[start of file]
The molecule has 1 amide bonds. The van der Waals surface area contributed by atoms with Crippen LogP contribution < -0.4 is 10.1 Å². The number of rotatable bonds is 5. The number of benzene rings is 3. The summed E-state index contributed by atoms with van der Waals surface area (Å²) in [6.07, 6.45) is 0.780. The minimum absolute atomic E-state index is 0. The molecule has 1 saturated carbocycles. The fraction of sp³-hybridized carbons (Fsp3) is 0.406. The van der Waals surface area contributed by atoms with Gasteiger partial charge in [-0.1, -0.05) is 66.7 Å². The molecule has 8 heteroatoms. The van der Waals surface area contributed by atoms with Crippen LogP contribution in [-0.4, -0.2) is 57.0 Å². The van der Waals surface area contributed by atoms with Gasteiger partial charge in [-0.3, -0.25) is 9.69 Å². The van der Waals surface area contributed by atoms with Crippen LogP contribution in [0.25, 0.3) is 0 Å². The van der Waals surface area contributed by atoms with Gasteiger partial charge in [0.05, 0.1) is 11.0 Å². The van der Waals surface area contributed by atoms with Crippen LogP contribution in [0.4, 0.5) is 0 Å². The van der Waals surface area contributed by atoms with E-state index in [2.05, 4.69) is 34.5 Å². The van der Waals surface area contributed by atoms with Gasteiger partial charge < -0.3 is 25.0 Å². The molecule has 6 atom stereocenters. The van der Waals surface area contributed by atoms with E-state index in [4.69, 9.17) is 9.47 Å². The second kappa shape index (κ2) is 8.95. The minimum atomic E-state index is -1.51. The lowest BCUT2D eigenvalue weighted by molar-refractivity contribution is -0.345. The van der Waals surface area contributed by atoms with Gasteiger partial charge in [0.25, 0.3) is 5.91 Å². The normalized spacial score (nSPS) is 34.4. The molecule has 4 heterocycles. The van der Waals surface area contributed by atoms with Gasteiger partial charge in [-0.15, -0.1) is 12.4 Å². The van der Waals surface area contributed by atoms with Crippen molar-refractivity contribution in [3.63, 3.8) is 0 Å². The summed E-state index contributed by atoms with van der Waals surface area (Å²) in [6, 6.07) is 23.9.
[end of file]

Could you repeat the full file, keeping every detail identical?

The molecule has 1 amide bonds. The van der Waals surface area contributed by atoms with Crippen LogP contribution < -0.4 is 10.1 Å². The number of rotatable bonds is 5. The number of benzene rings is 3. The summed E-state index contributed by atoms with van der Waals surface area (Å²) in [6.07, 6.45) is 0.780. The minimum absolute atomic E-state index is 0. The molecule has 1 saturated carbocycles. The fraction of sp³-hybridized carbons (Fsp3) is 0.406. The van der Waals surface area contributed by atoms with Gasteiger partial charge in [-0.1, -0.05) is 66.7 Å². The molecule has 8 heteroatoms. The van der Waals surface area contributed by atoms with Crippen LogP contribution in [-0.4, -0.2) is 57.0 Å². The van der Waals surface area contributed by atoms with Gasteiger partial charge in [-0.3, -0.25) is 9.69 Å². The van der Waals surface area contributed by atoms with Crippen LogP contribution in [0.25, 0.3) is 0 Å². The van der Waals surface area contributed by atoms with Gasteiger partial charge in [0.05, 0.1) is 11.0 Å². The van der Waals surface area contributed by atoms with Crippen LogP contribution in [0.4, 0.5) is 0 Å². The van der Waals surface area contributed by atoms with E-state index in [2.05, 4.69) is 34.5 Å². The van der Waals surface area contributed by atoms with Gasteiger partial charge < -0.3 is 25.0 Å². The molecule has 6 atom stereocenters. The van der Waals surface area contributed by atoms with E-state index in [4.69, 9.17) is 9.47 Å². The second kappa shape index (κ2) is 8.95. The minimum atomic E-state index is -1.51. The lowest BCUT2D eigenvalue weighted by molar-refractivity contribution is -0.345. The van der Waals surface area contributed by atoms with Gasteiger partial charge in [0.25, 0.3) is 5.91 Å². The normalized spacial score (nSPS) is 34.4. The molecule has 4 heterocycles. The van der Waals surface area contributed by atoms with Gasteiger partial charge in [-0.15, -0.1) is 12.4 Å². The van der Waals surface area contributed by atoms with Crippen molar-refractivity contribution in [3.63, 3.8) is 0 Å². The summed E-state index contributed by atoms with van der Waals surface area (Å²) in [6, 6.07) is 23.9.